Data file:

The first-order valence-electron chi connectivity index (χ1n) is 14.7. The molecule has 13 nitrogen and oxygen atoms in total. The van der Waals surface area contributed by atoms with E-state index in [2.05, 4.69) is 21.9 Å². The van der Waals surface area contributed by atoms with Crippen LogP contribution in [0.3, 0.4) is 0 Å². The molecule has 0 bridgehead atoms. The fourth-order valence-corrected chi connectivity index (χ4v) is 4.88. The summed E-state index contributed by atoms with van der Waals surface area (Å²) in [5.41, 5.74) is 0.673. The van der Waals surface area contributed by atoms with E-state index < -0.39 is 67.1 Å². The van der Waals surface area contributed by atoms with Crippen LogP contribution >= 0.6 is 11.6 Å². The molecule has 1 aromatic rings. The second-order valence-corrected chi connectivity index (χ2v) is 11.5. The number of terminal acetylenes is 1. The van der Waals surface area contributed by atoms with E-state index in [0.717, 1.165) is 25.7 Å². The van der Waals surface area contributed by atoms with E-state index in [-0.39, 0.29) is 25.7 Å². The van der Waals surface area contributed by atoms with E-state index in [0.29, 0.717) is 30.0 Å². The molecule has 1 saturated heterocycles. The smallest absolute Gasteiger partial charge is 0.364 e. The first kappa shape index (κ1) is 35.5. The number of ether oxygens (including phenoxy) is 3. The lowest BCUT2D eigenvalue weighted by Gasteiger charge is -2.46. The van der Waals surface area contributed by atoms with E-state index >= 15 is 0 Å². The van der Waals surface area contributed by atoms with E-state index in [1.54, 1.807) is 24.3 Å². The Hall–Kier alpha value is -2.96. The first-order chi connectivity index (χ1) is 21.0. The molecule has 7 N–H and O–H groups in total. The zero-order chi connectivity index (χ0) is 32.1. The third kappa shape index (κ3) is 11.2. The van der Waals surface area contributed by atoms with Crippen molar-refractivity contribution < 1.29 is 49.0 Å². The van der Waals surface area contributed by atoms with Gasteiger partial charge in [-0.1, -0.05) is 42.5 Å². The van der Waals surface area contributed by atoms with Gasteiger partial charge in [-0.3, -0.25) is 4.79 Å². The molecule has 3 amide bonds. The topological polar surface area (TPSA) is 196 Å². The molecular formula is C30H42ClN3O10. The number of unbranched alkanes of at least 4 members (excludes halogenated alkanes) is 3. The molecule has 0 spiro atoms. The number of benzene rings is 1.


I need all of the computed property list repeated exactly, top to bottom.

The first-order valence-electron chi connectivity index (χ1n) is 14.7. The molecule has 13 nitrogen and oxygen atoms in total. The van der Waals surface area contributed by atoms with E-state index in [2.05, 4.69) is 21.9 Å². The van der Waals surface area contributed by atoms with Crippen LogP contribution in [0.3, 0.4) is 0 Å². The molecule has 0 bridgehead atoms. The fourth-order valence-corrected chi connectivity index (χ4v) is 4.88. The summed E-state index contributed by atoms with van der Waals surface area (Å²) in [5.41, 5.74) is 0.673. The van der Waals surface area contributed by atoms with E-state index < -0.39 is 67.1 Å². The van der Waals surface area contributed by atoms with Crippen LogP contribution >= 0.6 is 11.6 Å². The molecule has 1 aromatic rings. The second-order valence-corrected chi connectivity index (χ2v) is 11.5. The number of terminal acetylenes is 1. The van der Waals surface area contributed by atoms with E-state index in [0.717, 1.165) is 25.7 Å². The van der Waals surface area contributed by atoms with E-state index in [-0.39, 0.29) is 25.7 Å². The van der Waals surface area contributed by atoms with E-state index in [0.29, 0.717) is 30.0 Å². The molecule has 1 saturated heterocycles. The smallest absolute Gasteiger partial charge is 0.364 e. The first kappa shape index (κ1) is 35.5. The number of ether oxygens (including phenoxy) is 3. The lowest BCUT2D eigenvalue weighted by Gasteiger charge is -2.46. The van der Waals surface area contributed by atoms with E-state index >= 15 is 0 Å². The van der Waals surface area contributed by atoms with E-state index in [1.54, 1.807) is 24.3 Å². The Hall–Kier alpha value is -2.96. The first-order chi connectivity index (χ1) is 21.0. The molecule has 7 N–H and O–H groups in total. The zero-order chi connectivity index (χ0) is 32.1. The third kappa shape index (κ3) is 11.2. The van der Waals surface area contributed by atoms with Crippen molar-refractivity contribution < 1.29 is 49.0 Å². The van der Waals surface area contributed by atoms with Gasteiger partial charge in [-0.1, -0.05) is 42.5 Å². The van der Waals surface area contributed by atoms with Gasteiger partial charge in [-0.3, -0.25) is 4.79 Å². The molecule has 3 amide bonds. The topological polar surface area (TPSA) is 196 Å². The molecular formula is C30H42ClN3O10. The number of unbranched alkanes of at least 4 members (excludes halogenated alkanes) is 3. The molecule has 0 spiro atoms. The number of benzene rings is 1.